Our world is replete and growing with examples of autonomy. Aircraft regularly pilot themselves for long periods of time; robots are cleaning our homes with little intervention from their owners; scientific rovers are exploring other planets that are millions of miles away from Earth with relatively little human input; cars are driving themselves on our roads. But, are these systems truly “intelligent?” This talk will discuss a hypothesis of what “intelligence” in autonomous systems means by breaking the concept down into information and decision flow (data collection, perception, decision making) along with critical elements of reasoning and learning. This talk will use several examples from the community, including autonomous driving cars, to explore these concepts and key questions about intelligence, as well as to assess the current status of the state of the art in autonomous systems.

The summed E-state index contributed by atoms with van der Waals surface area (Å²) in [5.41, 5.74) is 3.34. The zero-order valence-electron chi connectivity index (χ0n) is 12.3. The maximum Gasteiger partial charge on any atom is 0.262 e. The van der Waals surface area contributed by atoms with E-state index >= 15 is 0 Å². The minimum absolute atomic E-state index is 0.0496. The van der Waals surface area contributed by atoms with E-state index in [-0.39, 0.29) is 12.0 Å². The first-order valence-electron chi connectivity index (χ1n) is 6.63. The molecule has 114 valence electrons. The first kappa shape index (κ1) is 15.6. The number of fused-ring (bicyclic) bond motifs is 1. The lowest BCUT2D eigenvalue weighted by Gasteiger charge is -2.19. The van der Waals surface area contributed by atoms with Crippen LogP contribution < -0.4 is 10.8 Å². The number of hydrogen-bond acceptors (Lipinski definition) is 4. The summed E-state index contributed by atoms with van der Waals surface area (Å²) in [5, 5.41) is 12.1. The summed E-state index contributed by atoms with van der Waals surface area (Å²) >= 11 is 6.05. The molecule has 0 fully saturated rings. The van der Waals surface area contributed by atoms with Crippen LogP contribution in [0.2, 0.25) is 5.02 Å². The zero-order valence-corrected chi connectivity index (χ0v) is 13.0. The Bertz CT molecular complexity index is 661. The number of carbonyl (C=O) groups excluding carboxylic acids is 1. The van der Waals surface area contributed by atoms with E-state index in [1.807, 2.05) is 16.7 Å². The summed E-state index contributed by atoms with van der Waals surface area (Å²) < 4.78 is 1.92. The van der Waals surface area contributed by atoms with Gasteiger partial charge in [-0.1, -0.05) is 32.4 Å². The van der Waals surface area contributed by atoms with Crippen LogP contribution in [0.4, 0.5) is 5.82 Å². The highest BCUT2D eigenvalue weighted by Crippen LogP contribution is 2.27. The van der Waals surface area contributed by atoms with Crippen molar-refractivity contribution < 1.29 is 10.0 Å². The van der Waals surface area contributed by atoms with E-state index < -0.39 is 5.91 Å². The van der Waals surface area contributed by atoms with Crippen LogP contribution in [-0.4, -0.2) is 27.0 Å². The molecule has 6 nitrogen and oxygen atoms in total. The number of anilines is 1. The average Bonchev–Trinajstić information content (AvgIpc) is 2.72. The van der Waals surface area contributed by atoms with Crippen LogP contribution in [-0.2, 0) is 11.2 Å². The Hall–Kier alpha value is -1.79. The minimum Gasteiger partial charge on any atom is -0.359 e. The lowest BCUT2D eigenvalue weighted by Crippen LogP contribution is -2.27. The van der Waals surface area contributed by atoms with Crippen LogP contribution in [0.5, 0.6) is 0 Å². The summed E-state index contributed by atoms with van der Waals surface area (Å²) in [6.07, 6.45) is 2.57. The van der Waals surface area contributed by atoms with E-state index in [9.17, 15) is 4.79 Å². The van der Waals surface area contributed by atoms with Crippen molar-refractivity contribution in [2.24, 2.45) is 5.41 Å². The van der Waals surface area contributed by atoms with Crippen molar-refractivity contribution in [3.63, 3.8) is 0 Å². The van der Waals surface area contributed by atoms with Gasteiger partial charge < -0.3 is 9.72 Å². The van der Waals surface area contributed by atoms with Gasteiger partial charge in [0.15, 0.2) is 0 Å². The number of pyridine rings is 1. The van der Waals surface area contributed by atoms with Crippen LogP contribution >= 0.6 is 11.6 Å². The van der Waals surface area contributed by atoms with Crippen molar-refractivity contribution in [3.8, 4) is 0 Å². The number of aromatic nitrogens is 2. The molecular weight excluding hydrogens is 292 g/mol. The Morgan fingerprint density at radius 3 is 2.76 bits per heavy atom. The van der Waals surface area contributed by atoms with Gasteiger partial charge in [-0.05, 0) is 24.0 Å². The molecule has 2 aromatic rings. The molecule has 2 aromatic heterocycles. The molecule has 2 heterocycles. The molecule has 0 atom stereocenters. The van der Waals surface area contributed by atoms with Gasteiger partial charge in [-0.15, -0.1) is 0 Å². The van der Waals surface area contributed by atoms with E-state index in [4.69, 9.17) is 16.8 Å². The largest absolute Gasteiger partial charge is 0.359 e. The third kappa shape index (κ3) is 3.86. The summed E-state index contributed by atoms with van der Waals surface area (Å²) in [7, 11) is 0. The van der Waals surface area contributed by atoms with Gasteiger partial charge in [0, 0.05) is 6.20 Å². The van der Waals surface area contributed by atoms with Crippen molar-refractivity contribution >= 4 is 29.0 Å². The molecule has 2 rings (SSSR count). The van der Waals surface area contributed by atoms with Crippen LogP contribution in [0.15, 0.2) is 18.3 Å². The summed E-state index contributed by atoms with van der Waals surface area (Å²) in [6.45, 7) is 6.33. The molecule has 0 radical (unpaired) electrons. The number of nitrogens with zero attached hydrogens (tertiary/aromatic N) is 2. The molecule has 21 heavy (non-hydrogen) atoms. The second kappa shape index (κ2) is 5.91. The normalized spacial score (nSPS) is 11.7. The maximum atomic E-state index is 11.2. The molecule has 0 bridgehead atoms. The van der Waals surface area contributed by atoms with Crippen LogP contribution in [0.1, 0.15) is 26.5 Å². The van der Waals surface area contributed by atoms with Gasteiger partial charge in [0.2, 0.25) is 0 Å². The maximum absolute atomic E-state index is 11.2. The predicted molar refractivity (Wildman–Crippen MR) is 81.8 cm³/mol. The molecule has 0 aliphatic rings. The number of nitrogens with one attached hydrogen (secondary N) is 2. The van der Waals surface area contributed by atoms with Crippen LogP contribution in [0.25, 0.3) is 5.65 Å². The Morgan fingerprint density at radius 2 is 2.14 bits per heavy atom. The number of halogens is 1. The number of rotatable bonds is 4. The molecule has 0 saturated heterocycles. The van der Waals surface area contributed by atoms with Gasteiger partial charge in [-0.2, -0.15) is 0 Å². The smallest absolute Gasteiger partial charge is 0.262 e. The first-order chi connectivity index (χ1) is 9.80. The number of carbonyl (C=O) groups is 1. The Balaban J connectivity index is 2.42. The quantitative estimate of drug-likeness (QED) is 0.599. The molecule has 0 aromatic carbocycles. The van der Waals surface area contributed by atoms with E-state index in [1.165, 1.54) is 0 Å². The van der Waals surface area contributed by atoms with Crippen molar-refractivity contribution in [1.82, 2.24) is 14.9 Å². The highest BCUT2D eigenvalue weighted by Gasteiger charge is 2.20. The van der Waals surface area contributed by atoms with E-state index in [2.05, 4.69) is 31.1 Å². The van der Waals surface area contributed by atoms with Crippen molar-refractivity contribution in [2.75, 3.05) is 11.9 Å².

Mark Campbell is the S.C. Thomas Sze Director of the Sibley School of Mechanical and Aerospace Engineering at Cornell University.
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